The #81 Ferrari was in the wars again, being punted into retirement by its team mate, the #51 car of Peter Mann. This was not entirely Mann’s fault however, which had run out of road trying to avoid the overall leading #41 Greaves Motorsport Gibson 015S which had passed on the inside at Woodcote. The cars were three wide, contact happening between the two Ferraris, both in the gravel and out of play.
The LMP3 category was doing well, the first real difficulty befalling the #11 car, the Lanan Racing entry sat in the pits at half distance, all other runners still on track, albeit now well spread out. Chris Hoy was now aboard a leading car for the first time in his international racing career, the #3 LNT Ginetta a lap up on the second place #2 car in the hands of Michael Simpson.
In LMP2 the order had stabilised, Bjorn Wirdheim now at the helm of the lead #41 Greaves Gibson and pulling a 17 second lead over Simon Dolan’s Jota car. Having led the class, the #38 car had taken a longer stop than could contain the pace of the #41, which had overhauled it on a charge. Badey’s third place for Thiriet by TDS seemed fairly settled, being a lap ahead of the #32 AF Corse Oreca and indeed was on a push forward, just a couple of seconds away from Simon Dolan. While chasing down the second place car, however, Ludovic Badey was chopped by the #7 University of Bolton LMP3 Ginetta – which had been finding its feet in traffic all race – and span the TDS car off at Woodcote. Though it managed to collect itself the #46 car lost ten seconds in doing so.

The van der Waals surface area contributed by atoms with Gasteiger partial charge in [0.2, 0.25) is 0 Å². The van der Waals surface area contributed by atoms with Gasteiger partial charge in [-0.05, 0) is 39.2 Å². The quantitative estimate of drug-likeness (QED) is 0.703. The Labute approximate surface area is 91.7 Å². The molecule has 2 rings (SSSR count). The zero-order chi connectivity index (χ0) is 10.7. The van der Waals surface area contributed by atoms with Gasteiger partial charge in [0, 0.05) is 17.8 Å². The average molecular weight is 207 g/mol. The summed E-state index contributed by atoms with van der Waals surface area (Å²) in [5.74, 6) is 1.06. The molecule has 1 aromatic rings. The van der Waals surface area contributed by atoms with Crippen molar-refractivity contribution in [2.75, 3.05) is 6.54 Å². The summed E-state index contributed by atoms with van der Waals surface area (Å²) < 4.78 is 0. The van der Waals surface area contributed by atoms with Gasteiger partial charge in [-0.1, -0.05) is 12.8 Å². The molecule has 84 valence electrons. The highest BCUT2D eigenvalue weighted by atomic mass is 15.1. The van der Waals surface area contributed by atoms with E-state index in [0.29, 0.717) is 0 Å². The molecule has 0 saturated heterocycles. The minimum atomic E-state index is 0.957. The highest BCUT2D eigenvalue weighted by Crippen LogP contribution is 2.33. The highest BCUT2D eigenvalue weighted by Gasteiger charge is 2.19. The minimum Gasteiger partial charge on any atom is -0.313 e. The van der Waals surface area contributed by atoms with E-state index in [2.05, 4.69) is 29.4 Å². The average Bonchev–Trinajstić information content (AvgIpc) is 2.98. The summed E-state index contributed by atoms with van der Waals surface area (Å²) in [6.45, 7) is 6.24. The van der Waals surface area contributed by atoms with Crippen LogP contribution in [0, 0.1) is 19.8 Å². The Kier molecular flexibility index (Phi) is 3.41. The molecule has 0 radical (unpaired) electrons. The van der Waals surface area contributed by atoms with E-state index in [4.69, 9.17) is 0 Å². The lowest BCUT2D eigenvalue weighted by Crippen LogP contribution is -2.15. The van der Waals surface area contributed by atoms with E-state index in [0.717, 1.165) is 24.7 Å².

The incident that caused the spin for the GTE MarcVDS BMW earlier in the race was with the Jota Sport Gibson in hour 1, this now under investigation by the stewards. The class was still led by the #86 Gulf Racing UK Porsche of Michael Wainwright with a lead of over 40 seconds to George Richardson’s JMW Ferrari, though Richardson’s pace was eroding Wainwright’s advantage at a fair rate before the safety car was thrown.
GTC meanwhile had settled, the #59 TDS BMW of Dino Lunardi now leading by 9 seconds over the #63 Ferrari of Gianluca Roda, the Lamborghini of Archie Hamilton back into third place.
The first Safety Car of the weekend was scrambled with an hour and a half to go after an incident between the #63 AF Corse Ferrari and the #68 Massive Motorsport car that was now sat backwards into the wall on the inside at Woodcote. Avoiding a faster prototype, the Massive Motorsport Aston Martin had slowed and got on the marbles. Gianluca Roda was accelerating through the corner and had no way to avoid the much slower Aston, hitting the back of the Aston and spinning it into the wall. Roda got back to the pits with heavy front left corner damage while the Aston Martin was being rescued.
George Richardson was now right up with Michael Wainwright in LM GTE under the safety car train, but the Gulf Porsche was allowed to go by the safety car to ensure the overall leader led the train, and therefore gained almost an entire lap on the JMW Ferrari.
In LMP3, second place fell to Rob Garofall’s #7 car as Gaetan Paletou took over the #2 LNT Ginetta.
At the restart Wirdheim set about pulling a gap on Dolan for the lead in LMP2, this up to four seconds within as many laps. The TDS Oreca was now closing in behind, making the better job of traffic as the third hour closed. At this point the Murphy Prototypes Oreca had a mechanical failure on the Hangar straight, slowing and pulling up on the grass at the inside of Stowe.